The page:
Jason Beem's Thursday Column for Nov. 9, 2023
Jason discusses the passing of Cody Dorman and the importance of the emotional connections that come into our lives because of racing.
A good Thursday morning to you all! Hope your Breeders’ Cup hangover has passed as we settle in for another weekend of racing. The racing world collectively grieved this past Monday when we heard of the passing of Cody Dorman shortly after the Breeders’ Cup win. The story quickly resounded with people in and out of racing when the horse Cody’s Wish started to show signs of being a star, and there were several times as a fan I watched and thought, “There’s no way this horse can do it again, can he?” And yet he continued to win.
Watching the Breeders’ Cup on Saturday I was sitting with some buddies at Tampa Bay Downs and basically everyone at our table was on National Treasure in the Dirt Mile. So when Cody’s Wish won by a scant nose, we all let out a collective sigh. A woman at the table next to us cheered and said, “We needed this win, we need more happiness.” To which we replied, “9-2 on National Treasure would have made us happy.” We were obviously saying that in fun and jest (don’t get me wrong we wanted the 9-2) but it was actually a nice moment we shared with the woman. She was thrilled to see Cody’s Wish go out a winner, as was everyone.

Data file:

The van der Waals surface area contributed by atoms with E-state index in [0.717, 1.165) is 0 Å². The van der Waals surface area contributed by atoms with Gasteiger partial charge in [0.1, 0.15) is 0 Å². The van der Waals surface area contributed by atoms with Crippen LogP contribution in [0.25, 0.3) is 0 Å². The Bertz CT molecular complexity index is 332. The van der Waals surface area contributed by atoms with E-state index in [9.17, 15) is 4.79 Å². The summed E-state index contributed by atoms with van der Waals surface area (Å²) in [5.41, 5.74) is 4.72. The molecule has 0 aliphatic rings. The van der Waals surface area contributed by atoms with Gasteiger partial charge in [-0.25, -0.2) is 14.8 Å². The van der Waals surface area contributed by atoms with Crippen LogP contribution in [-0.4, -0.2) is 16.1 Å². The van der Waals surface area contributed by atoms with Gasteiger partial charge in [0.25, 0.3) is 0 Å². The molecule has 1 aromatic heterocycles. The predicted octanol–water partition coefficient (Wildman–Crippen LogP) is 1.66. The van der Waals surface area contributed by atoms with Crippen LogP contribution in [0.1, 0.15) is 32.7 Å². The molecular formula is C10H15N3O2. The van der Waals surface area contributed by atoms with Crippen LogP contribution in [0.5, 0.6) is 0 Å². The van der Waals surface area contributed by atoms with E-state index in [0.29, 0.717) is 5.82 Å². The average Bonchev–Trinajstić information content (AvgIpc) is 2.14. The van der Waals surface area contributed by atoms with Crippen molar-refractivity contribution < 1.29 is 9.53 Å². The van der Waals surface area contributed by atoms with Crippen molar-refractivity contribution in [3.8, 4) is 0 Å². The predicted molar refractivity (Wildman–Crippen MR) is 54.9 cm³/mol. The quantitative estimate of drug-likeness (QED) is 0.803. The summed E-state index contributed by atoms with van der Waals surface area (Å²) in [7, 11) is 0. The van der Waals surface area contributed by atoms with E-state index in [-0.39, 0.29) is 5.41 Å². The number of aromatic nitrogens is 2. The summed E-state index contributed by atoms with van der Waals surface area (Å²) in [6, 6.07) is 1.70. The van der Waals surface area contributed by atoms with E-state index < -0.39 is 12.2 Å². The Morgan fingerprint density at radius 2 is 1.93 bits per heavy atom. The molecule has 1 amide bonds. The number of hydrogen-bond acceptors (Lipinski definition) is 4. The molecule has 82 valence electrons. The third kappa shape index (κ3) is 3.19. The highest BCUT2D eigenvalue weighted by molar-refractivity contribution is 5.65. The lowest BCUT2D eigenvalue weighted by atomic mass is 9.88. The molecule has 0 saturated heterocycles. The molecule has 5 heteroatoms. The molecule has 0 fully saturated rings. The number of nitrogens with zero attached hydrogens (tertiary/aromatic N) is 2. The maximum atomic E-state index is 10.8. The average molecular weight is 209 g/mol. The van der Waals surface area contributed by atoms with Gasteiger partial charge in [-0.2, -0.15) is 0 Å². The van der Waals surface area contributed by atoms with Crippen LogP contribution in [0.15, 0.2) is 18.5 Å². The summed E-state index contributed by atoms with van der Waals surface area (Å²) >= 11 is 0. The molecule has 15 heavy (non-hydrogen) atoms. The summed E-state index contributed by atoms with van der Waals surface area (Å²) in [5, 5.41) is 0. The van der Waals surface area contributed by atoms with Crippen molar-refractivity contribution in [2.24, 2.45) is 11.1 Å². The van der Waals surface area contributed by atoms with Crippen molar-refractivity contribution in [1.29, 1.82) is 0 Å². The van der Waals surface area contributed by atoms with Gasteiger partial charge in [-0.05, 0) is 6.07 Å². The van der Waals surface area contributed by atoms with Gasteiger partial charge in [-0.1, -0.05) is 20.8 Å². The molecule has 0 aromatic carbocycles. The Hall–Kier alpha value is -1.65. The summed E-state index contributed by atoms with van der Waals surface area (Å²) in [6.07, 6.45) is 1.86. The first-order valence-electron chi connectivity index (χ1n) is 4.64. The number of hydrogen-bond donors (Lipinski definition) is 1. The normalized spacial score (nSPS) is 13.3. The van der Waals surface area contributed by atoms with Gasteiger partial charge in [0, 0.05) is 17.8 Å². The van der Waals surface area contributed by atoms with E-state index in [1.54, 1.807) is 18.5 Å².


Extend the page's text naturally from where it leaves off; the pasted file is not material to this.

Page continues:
I’ve come to realize more and more that for myself, connections are a big part of why I work in horse racing and love it. It’s where I’ve made friends. My living. Most of my travel and so many of my memories have come from making connections in horse racing. Those of us who are so entrenched in racing spend so much of our time being divided with one another over our opinions, our bets, our thoughts on the industry, I think that we don’t appreciate all the connections in our lives the game has given us.
Most of the reaction to Cody’s passing was obviously heartbreak, as well as gratitude for his story and how it brought people together. I saw people in my timeline who questioned certain things about the story or things the industry could have done better for Cody, and those are discussions people can have, and are entitled to have, but they can do it without me. I choose to focus more on all the connections that Cody and Cody’s Wish made with thousands of people.
If you’re lucky enough to be someone who achieves wide-ranging success in the arts or music or sports, your legacy can live on for several generations. If you’re just a regular person like most of us, beyond our families and friends, our memory doesn’t live on much beyond those loved ones we left behind. Cody Dorman and Cody’s Wish both created a ton of memories and connection for so many people. Both will be remembered for years to come, and there’s a beauty in that, even though right now it feels like sadness.
I heard a quote just this week, “What’s remembered, lives.” It really resonated with me and kind of affirmed what I believe about how people stick with us even after they're gone. Through our memories and stories about people who have left us, we’re able to keep some part of their story alive. Cody’s story will live on with racing fans for many years to come. I hope his family and loved ones are filled with good memories of their son and are comforted in some way by the outpouring of love sent their way, even as they deal with an unimaginable loss.
“What’s remembered, lives.”